Haven, by Kristi Cook
This is a very engrossing book (especially for my type of reader). It has the boarding school; it has the strange abilities; it has a cool romance. The only thing I didn’t LOVE was the vampire aspect, BUT I felt she did a nice job of adding something new to it. The story: Violet chooses a private school when her step-mom gives her the option between that and moving to live with her gran. Violet would love a new start and a chance to hide her ‘freakiness’, but to her surprise, the others at her new school begin asking about unusual abilities right off — and when Violet attracts the attention of a hot boy, she learns more than she ever expected about her own abilities and the world around her. (YA paranormal/urban fantasy, released 2/11, publisher: Simon Pulse)

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YA Boy Books

All the book covers link to the Tattered Cover bookstore page for that book.

stormStorm, by D.J. McHale
This was an enjoyable sequel to the first (Sylo). I thought the tension continued throughout, and the look at the new world after the destruction of the U.S. was very interesting. Tucker and his friends continue to find devastation, and they’re unsure whom to trust. I liked the back-and-forth they all experience, but I did find the teenage romance a little annoying (Tucker was very young in his approach to relationships — which is true to his age — and that part didn’t always fit in with the rest as seamlessly as I would’ve liked). Other than that, this is an entertaining and intriguing book. The story: Tucker and the others continue their journey to discover what’s really going on as two branches of the U.S. military appear to be fighting each other — and destroying the world as they knew it, in the process. Worst yet, Tucker discovers there’s a traitor in their midst — perhaps more than one. He struggles with knowing where to turn and what to believe…and in the meantime, the world continues to fall apart around them. (lower YA sci-fi/adventure, released 3/14, publisher: Razorbill)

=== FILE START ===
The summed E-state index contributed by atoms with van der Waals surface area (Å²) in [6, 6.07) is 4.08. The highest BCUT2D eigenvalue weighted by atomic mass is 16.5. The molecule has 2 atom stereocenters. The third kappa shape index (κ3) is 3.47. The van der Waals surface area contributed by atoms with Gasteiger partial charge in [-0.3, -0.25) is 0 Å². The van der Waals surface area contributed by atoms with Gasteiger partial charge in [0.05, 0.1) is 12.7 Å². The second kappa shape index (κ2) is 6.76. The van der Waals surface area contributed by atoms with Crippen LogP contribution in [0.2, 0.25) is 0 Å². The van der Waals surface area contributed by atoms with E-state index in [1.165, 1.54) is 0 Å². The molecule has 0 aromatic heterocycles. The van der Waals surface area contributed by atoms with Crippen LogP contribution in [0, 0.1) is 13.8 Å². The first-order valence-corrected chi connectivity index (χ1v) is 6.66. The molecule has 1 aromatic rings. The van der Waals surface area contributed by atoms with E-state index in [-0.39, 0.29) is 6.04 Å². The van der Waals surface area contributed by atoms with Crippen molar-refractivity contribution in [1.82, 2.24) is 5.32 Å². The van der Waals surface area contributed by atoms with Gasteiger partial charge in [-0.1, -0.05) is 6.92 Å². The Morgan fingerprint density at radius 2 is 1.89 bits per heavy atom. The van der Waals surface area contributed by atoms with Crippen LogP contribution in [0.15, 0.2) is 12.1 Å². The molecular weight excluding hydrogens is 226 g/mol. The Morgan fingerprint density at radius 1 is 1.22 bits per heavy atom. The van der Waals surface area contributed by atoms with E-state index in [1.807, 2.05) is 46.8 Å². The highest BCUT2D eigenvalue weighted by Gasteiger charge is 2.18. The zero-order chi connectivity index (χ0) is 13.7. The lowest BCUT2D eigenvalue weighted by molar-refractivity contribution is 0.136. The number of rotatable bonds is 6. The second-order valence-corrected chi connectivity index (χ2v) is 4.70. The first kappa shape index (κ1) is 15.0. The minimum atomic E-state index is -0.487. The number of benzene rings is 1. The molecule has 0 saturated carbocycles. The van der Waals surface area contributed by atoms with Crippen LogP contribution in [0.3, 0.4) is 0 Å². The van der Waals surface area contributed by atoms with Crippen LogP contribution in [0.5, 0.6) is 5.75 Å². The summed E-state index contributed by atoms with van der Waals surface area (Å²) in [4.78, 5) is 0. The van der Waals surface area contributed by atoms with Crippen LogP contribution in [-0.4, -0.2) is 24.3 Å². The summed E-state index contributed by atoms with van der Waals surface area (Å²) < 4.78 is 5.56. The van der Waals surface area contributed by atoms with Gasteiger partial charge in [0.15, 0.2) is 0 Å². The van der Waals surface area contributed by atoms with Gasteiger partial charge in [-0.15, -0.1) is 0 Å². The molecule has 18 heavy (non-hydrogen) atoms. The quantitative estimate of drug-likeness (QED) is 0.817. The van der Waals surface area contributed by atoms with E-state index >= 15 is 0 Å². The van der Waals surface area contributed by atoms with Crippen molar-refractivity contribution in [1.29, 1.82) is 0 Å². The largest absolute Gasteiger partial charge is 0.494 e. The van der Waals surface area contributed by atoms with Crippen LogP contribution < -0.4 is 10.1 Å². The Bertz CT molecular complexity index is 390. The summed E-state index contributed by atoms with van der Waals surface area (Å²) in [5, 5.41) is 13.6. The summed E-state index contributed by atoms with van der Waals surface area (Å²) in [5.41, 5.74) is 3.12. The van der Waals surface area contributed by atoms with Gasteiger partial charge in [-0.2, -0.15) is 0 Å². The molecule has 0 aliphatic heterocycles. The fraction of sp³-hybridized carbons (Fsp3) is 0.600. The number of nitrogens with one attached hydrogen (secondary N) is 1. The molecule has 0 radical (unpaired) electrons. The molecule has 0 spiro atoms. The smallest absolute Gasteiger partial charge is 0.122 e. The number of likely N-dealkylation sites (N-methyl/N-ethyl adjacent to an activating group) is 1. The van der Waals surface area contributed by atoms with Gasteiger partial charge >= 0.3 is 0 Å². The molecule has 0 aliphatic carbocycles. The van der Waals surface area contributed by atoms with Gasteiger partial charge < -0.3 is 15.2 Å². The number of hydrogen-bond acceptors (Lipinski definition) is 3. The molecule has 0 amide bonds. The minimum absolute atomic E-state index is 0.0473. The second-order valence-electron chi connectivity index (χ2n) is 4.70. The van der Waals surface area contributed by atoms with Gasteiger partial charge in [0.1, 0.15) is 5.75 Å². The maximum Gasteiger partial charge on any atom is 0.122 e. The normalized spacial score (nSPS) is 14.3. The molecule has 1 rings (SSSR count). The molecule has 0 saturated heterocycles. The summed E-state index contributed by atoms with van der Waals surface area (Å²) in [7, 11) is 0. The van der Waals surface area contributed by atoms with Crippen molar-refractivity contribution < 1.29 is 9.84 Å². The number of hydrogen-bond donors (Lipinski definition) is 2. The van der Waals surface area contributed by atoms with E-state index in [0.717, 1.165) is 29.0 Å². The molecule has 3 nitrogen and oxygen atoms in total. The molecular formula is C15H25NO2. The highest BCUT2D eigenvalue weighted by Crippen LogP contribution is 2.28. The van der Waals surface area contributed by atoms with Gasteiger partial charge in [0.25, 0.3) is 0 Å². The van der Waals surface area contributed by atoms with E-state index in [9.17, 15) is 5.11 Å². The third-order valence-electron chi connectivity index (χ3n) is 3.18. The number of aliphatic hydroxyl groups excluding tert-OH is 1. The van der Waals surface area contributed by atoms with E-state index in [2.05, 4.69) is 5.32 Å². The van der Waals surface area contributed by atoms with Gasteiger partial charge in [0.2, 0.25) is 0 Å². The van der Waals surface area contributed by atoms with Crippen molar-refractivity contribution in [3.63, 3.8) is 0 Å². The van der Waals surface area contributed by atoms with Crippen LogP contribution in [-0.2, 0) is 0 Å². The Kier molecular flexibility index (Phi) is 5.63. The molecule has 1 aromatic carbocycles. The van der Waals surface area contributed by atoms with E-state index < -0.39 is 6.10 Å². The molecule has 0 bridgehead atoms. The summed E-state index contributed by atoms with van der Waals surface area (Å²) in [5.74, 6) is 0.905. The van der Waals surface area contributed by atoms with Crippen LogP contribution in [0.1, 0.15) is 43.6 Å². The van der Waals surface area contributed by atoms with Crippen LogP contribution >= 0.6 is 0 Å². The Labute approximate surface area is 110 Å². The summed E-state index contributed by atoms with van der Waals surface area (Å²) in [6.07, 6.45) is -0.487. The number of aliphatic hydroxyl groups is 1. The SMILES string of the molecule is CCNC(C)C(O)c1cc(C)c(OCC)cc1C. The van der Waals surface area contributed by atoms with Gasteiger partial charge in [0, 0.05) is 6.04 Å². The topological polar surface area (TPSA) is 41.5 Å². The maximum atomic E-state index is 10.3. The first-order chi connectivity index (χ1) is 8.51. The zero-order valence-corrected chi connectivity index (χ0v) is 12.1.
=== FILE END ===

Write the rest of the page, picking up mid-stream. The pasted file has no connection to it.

michaelveyMichael Vey Battle of the Ampere, by Richard Paul Evans
Like the other two, this is a very quick read, with the plot spinning quickly out from the start. As always, I enjoyed Michael and all his friends, and the death of one of them was truly sad (and made me teary-eyed). The suspense kept me reading, and the next adventure sounds just as intriguing. The story: Michael has to find the rest of his friends, although they are spread throughout the Peruvian jungle. But then he learns that they’ve been put in jail, awaiting trial for terrorism after they all shut down the power plant (which used Elgin power). Hatch is still out there, looking for them and fighting to take over the world. Michael risks it all to save his friends, and only then do they learn of the true threat. (YA adventure/suspense/science fiction, released 8/13, publisher: Simon Pulse)

the darkest pathThe Darkest Path, by Jeff Hirsch
Whew, talk about an emotional roller coaster! This is truly dystopic (ie, the worst-case scenario of the future), and my heart hurt for Cal throughout his struggle to make sense of his life. I liked Cal’s loyalty and his ability to think through the circumstances around him. He made some hard choices, and some of them didn’t turn out well — but he learned from those mistakes, and I thought that was good. His connection with Bear (a dog) really humanized him, and I thought that was one of the best aspects of the book. It’s a dark tale, though, and although the end is hopeful, I suspect there are many more struggles ahead of Cal before he finds his parents. The story: Cal and his brother were taken by the Path six years ago. Now 15, Cal is discovering many sides to the Path (a religious group) that he finds unsavory, but his younger brother (who can’t really remember much of his life before the Path) has become quite the acolyte. Cal simply wants he and his brother to be citizens so they don’t have to do the grunt work anymore. For this purpose, Cal agrees to help the leaders of the Path take over a small town — and in the process, he is beaten (to make it look realistic). When Cal sees the Path murder many of the town’s inhabitants (including children), he’s had enough…and then, he and James aren’t even granted citizenship. Cal decides right then he’s done with the Path, but James won’t leave with him. Soon, Cal and Bear (a dog he rescued from the Path) are on their own, trying to navigate their way from the Path states (in the southwest) to New York, where Cal hopes their parents still reside. But the U.S. is united no longer, and if the Path doesn’t have control, the feds do (with help from many different European nations). The world is in turmoil, and everywhere Cal ends up, people are fighting for power — and dying. In the end, Cal has to decide if he’s willing to free everyone from the Leader of the Path or just make his own way…can he let others fend for themselves or can he take a stand? (YA dystopic, released 9/13, publisher: Scholastic)